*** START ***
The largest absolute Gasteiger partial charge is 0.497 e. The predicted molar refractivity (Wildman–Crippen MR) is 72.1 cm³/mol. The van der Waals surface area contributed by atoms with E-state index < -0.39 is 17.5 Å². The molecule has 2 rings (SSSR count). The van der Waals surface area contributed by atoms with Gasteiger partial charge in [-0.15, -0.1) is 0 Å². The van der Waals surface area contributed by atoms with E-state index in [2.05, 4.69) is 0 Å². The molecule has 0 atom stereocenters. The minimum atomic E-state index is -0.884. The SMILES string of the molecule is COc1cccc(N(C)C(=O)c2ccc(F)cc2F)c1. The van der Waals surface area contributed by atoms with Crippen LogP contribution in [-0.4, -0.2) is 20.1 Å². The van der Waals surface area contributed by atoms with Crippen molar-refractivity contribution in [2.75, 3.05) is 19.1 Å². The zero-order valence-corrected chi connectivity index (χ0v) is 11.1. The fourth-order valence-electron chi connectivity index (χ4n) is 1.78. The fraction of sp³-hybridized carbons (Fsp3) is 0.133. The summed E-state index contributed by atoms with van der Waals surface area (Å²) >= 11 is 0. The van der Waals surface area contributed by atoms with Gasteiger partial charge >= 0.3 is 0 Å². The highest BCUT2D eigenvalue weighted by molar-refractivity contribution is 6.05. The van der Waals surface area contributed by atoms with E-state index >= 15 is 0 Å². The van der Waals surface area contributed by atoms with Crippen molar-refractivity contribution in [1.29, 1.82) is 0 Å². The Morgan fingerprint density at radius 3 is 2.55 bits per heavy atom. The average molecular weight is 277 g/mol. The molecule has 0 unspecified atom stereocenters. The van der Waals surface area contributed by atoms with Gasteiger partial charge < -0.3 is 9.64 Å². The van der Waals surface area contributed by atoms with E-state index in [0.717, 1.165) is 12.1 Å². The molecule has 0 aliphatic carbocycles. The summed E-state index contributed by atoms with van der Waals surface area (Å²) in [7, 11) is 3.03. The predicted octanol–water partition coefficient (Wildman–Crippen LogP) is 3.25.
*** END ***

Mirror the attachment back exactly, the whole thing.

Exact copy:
The largest absolute Gasteiger partial charge is 0.497 e. The predicted molar refractivity (Wildman–Crippen MR) is 72.1 cm³/mol. The van der Waals surface area contributed by atoms with E-state index < -0.39 is 17.5 Å². The molecule has 2 rings (SSSR count). The van der Waals surface area contributed by atoms with Gasteiger partial charge in [-0.15, -0.1) is 0 Å². The van der Waals surface area contributed by atoms with E-state index in [2.05, 4.69) is 0 Å². The molecule has 0 atom stereocenters. The minimum atomic E-state index is -0.884. The SMILES string of the molecule is COc1cccc(N(C)C(=O)c2ccc(F)cc2F)c1. The van der Waals surface area contributed by atoms with Crippen LogP contribution in [-0.4, -0.2) is 20.1 Å². The van der Waals surface area contributed by atoms with Crippen molar-refractivity contribution in [2.75, 3.05) is 19.1 Å². The zero-order valence-corrected chi connectivity index (χ0v) is 11.1. The fourth-order valence-electron chi connectivity index (χ4n) is 1.78. The fraction of sp³-hybridized carbons (Fsp3) is 0.133. The summed E-state index contributed by atoms with van der Waals surface area (Å²) >= 11 is 0. The van der Waals surface area contributed by atoms with Gasteiger partial charge >= 0.3 is 0 Å². The highest BCUT2D eigenvalue weighted by molar-refractivity contribution is 6.05. The van der Waals surface area contributed by atoms with E-state index >= 15 is 0 Å². The van der Waals surface area contributed by atoms with Crippen molar-refractivity contribution in [1.29, 1.82) is 0 Å². The Morgan fingerprint density at radius 3 is 2.55 bits per heavy atom. The average molecular weight is 277 g/mol. The molecule has 0 unspecified atom stereocenters. The van der Waals surface area contributed by atoms with Gasteiger partial charge < -0.3 is 9.64 Å². The van der Waals surface area contributed by atoms with E-state index in [0.717, 1.165) is 12.1 Å². The molecule has 0 aliphatic carbocycles. The summed E-state index contributed by atoms with van der Waals surface area (Å²) in [7, 11) is 3.03. The predicted octanol–water partition coefficient (Wildman–Crippen LogP) is 3.25.